Outten & Golden: Empowering Employees in the Workplace

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How to Handle a Group Life Insurance Claim Denial

Wednesday, June 3rd, 2015

Tatiana KadetMany employees receive life insurance coverage as part of their employee benefits. A group life insurance has many advantages over private life insurance policies.

First, group life insurance coverage is usually offered at low prices and is available not only to employees, but also to their qualified dependents.

Second, the employee does not have to keep track of monthly premium payments as the employer withdraws life insurance premiums from the employee’s paycheck and transfers them to the insurer regularly. This protects the employee from a possible missed payment which could result in a policy lapse.

Finally, the employer’s human resource department acts as a liaison between the employee and the insurer, so if there are questions or changes, the employee can simply turn to the employer for help.

What leads to denied life insurance claims?

Ideally, the employee should be given accurate information about his life insurance benefits and any changes in the employee’s status should be handled promptly and efficiently.

Unfortunately, it’s not uncommon both for insurance companies and employers to make mistakes regarding life insurance benefits, provide wrong information, fail to update records and fail to maintain or forward documents to the appropriate department.

These practices often lead to a denied life insurance claim when the employee or his dependent dies.

When a group life insurance claim is denied, the beneficiary may find himself struggling with paying funeral expenses and other financial obligations associated with the death of a loved one.

A family who loses the only breadwinner and receives a denial letter from the life insurance company may feel despair. However, beneficiaries whose life insurance claims have been denied are not left without recourse.

Every unfair life insurance claim denial can be disputed and appealed.

A better Understanding of ERISA

Most group life insurance polices are controlled by ERISA (“The Employee Retirement Income Security Act of 1974”). ERISA provides a wide range of protections for employees and their families.

One of the main purposes of ERISA is to protect the interests of participants and beneficiaries by establishing standards of conduct, responsibility, and obligation for fiduciaries (usually employers and insurance companies) and provide for appropriate remedies and ready access to federal courts.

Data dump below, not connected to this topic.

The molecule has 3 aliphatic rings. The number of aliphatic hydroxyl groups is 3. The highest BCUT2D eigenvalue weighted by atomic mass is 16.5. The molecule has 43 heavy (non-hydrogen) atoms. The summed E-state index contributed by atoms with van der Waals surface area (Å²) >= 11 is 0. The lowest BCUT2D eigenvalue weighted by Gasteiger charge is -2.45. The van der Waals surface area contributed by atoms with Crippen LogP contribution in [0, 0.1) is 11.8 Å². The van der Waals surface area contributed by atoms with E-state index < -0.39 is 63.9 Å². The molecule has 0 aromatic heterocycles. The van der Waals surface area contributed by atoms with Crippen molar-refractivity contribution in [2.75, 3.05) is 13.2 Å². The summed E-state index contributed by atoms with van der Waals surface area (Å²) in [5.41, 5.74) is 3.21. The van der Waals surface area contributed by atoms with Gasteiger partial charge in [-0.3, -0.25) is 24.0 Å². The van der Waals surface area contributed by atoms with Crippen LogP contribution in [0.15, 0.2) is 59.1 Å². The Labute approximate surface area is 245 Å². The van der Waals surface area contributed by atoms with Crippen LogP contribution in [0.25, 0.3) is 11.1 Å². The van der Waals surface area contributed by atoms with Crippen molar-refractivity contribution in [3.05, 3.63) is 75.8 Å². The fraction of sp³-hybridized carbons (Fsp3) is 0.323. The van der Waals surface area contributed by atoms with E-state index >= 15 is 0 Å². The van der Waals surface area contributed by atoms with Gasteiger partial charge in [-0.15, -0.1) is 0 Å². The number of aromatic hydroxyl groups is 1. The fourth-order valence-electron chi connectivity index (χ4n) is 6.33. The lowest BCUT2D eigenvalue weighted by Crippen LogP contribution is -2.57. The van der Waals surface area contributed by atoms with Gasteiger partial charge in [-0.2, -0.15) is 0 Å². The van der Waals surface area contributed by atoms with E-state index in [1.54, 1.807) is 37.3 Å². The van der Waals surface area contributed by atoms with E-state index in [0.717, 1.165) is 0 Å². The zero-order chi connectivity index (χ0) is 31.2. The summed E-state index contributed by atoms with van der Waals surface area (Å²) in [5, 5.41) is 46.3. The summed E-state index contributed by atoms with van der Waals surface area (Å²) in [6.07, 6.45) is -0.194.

ERISA imposes high standards of fiduciary duty upon administrators of an ERISA plan. ERISA’s fiduciary duty encompasses three components:

  1. The first is a duty of loyalty which requires that all decisions regarding an ERISA plan must be made with an eye single to the interests of the participants and beneficiaries;
  2. ERISA imposes a prudent person fiduciary obligation, which is codified in the requirement that a plan fiduciary exercise his duties with the care, skill, prudence, and diligence under the circumstances then prevailing that a prudent man acting in a like capacity and familiar with such matters would use in the conduct of an enterprise of like character and with like aims.
  3. ERISA requires that a fiduciary act for the exclusive purpose of providing benefits to plan beneficiaries.

In addition, ERISA entitles employees to free access to all the documents pertaining to their life insurance policies. This means that upon the employee’s request, the employer and/or the insurer must provide a copy of the life insurance policy, proof of premium payments and all relevant documents.

There can be many ways in which the insurance company and the employer breach their fiduciary duties.

How to recognize unfair life insurance claim denial

Below is a list of some practices that may result in an unfair life insurance claim denial:

  1. Employer failed to update its employment records after an employee became part-time, disabled, was terminated, etc.;
  2. Insurance company continued to charge premiums after it had received an employee’s waiver of premium application;
  3. Insurance company extended coverage without requesting evidence of insurability and later claimed that no coverage should have been issued;
  4. Employer or insurance company made material misrepresentations about coverage;
  5. Employer and insurance company failed to inform an employee about his rights to convert or port coverage;
  6. Employer failed to provide a copy of the life insurance policy to its employees;
  7. Employer failed to advise an employee that his/her dependent is not considered a qualified dependent under the policy and collected premiums for the dependent coverage.

ERISA allows beneficiaries whose claims have been denied to file an administrative appeal and request reconsideration. Since ERISA imposes strict deadlines and other restrictions during the appeal process, we encourage all employees and their families to consult a life insurance attorney before considering filing an administrative appeal.

 

About the Author: The author’s name is Tatiana Kadetskaya. Tatiana Kadetskaya runs a Law Firm devoted to the practice of life insurance law, experienced in all aspects of life insurance law, including ERISA claim denials and claims against insurance companies and employers.

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